Ghost Culture Talks

There's something very exciting going on in the left of centre fringes of electronic music… again! Cycles, that's what they call it. 

Towards the end of last year, our ears were alerted to a certain Ghost Culture from this fringe – he also has a nice fringe too. Out of the London fog came a clearing. Beautiful analogue detroit-influenced electronica underpinned by a finely crafted songwriting aesthetic filled our ears. 

We got excited. We investigated more.  Turns out this Ghost Culture was releasing records on a certain Mr Erol Alkan's Phantasy Sound which feels like the perfect home for these rather fine aural tones. With two very excellent releases on the label already under his belt – the great Mouth EP and the recently release Giudecca EP – we finally found time to have a quick chat with James about his lineage, working with Daniel Avery and dodgy eary recordings.

How did you get into making music?

I've played instruments since I was 11, but making music started to happen when I was 17 – I got Cubase and was trying my best to copy Squarepusher records. 

What was the first song you loved?

That's tough, It might be dreams by Fleetwood Mac but I'm not totally sure

Do you have any dodgy early band recordings lurking in your past?

Definitely, hours and hours of those. You have to make mistakes to realise what you like and what works for you.

What is a ghost culture?

Ghost Culture is my metaphor for superficiality. It is a statement about where I think culture is going if we fail to make sure that our reliance on technology doesn't go too far.

You’ve gone from having a mysterious public image to doing interviews fairly rapidly – were you conscious not to make too big a thing of your anonymity?

I try not to be overly conscious of too many of these kinds of decisions, I'm going with what we feel at the time is right to do.

Does it feel surreal to be asked questions about yourself? Are you tempted to lie?

I guess I'm more interested in what people want to know about the music rather than myself. I will never lie, I will always be myself.

Is London a particular influence on your music? And if so, how?

Most of the music wasn't made in London so I can't say that it is really although I am conscious of wanting to make it sound like it is from England.

We can hear quite a 90s Madchester/ New Order influence on the latest single – does that make sense to you?

People have said this but it wasn't something I worked for.

What sparks a song lyric for you? And do you have a usual writing process you follow?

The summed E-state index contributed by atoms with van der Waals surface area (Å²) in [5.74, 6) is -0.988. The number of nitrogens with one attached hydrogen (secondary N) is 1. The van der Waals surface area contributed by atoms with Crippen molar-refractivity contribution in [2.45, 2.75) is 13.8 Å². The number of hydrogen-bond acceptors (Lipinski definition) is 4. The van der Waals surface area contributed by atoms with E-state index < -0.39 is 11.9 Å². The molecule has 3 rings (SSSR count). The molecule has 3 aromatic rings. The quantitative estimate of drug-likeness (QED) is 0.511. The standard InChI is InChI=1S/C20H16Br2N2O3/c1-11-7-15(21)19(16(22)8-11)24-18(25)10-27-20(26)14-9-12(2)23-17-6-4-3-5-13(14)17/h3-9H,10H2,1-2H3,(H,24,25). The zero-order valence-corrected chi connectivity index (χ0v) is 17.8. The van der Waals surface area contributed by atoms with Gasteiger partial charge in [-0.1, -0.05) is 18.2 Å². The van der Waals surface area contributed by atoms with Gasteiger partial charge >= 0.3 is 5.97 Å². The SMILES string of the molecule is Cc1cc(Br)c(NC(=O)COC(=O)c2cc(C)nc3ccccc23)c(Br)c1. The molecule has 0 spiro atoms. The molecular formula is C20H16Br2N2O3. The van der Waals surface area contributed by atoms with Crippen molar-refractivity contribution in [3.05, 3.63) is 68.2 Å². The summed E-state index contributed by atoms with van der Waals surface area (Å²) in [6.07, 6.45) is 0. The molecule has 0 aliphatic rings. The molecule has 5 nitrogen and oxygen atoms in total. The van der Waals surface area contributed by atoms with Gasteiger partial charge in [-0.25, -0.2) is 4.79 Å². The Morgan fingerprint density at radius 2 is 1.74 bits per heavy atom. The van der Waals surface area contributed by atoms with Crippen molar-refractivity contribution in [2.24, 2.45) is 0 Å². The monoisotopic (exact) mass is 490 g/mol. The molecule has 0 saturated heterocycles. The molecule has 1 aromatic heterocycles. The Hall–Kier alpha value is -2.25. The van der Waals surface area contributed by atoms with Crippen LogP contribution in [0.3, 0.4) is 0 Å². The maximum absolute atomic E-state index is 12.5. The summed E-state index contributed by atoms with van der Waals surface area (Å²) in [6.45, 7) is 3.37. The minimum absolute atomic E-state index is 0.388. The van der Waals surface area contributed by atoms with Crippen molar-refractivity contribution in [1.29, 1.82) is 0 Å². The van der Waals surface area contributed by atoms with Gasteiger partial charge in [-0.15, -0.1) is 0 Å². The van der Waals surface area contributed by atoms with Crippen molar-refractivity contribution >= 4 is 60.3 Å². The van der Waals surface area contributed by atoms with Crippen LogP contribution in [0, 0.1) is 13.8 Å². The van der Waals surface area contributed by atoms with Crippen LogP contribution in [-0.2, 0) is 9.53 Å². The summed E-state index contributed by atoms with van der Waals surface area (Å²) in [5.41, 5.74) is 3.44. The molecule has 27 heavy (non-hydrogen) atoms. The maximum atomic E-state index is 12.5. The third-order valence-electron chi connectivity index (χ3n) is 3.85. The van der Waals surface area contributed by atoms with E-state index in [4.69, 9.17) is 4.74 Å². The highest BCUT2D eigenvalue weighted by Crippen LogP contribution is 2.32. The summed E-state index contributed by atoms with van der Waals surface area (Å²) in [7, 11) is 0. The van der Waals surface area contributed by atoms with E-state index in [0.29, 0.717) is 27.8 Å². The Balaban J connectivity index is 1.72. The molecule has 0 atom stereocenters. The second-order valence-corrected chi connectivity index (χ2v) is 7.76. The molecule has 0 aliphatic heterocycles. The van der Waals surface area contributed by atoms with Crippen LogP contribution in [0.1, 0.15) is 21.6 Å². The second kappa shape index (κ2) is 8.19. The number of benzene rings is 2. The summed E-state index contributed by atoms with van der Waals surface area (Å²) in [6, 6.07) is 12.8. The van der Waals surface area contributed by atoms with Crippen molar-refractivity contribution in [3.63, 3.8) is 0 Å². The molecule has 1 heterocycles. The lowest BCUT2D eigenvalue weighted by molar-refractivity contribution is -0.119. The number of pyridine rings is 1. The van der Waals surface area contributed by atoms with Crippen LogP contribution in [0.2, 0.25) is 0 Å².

Usually I will have made all the music and will have written a melody line first, so then it's about fitting in words to that. Lyrics come from situations and experiences that I'll write very basically about and then elaborate on and poeticise to a certain extent if needs be to make them work.

Who’s the greatest songwriter alive, and why?

David Bowie – he's David Bowie. I don't think people really give him enough credit for what he's done for popular culture as well as popular music.

Has the interplay of putting a vocal track on the A side and a clubby track on the b side of your last two EPS been intentional? Do you ever find it hard to reconcile the two styles?

It was intentional, I haven't really ever been a DJ but it was this kind of music that drew me to the kinds of sounds that I use on the A sides 

Did you ever set out to be a DJ?

To be honest no, and DJing is not the focus of Ghost Culture. This is not to say that I don't really enjoy it and don't want to do it because that isn't true.

And do you have any live plans?

Yes and this will be a prime focus for me. It will be a performance, a show. 

Do you write stuff specifically to play out?

When I was writing my album I thought about how every track would sound live and this played an important part in the arrangement and in the sounds I used in each one. 

You worked with Dan Avery on his debut – is it hard to step back when working on someone else’s project?

I was very involved in this album and feel like I wasn't really taking too much of a step back. I wrote this album with him

Have you got any plans to collaborate with any other musicians?

Not collaboration as such but I will be helping a close friend with her music.

What’s coming up in the future? Any idea when we can expect an album?

The album will be out later this year, and the live show is on its way!

What should people think more about today?

'The overview effect' – Some astronauts describe that when they see the earth from space, all of our man-made boundaries, conflicts and divides appear meaningless, and the need to create a planetary society with the united will to protect the planet becomes both obvious and imperative.
Giudecca is out now on Phantasy Sound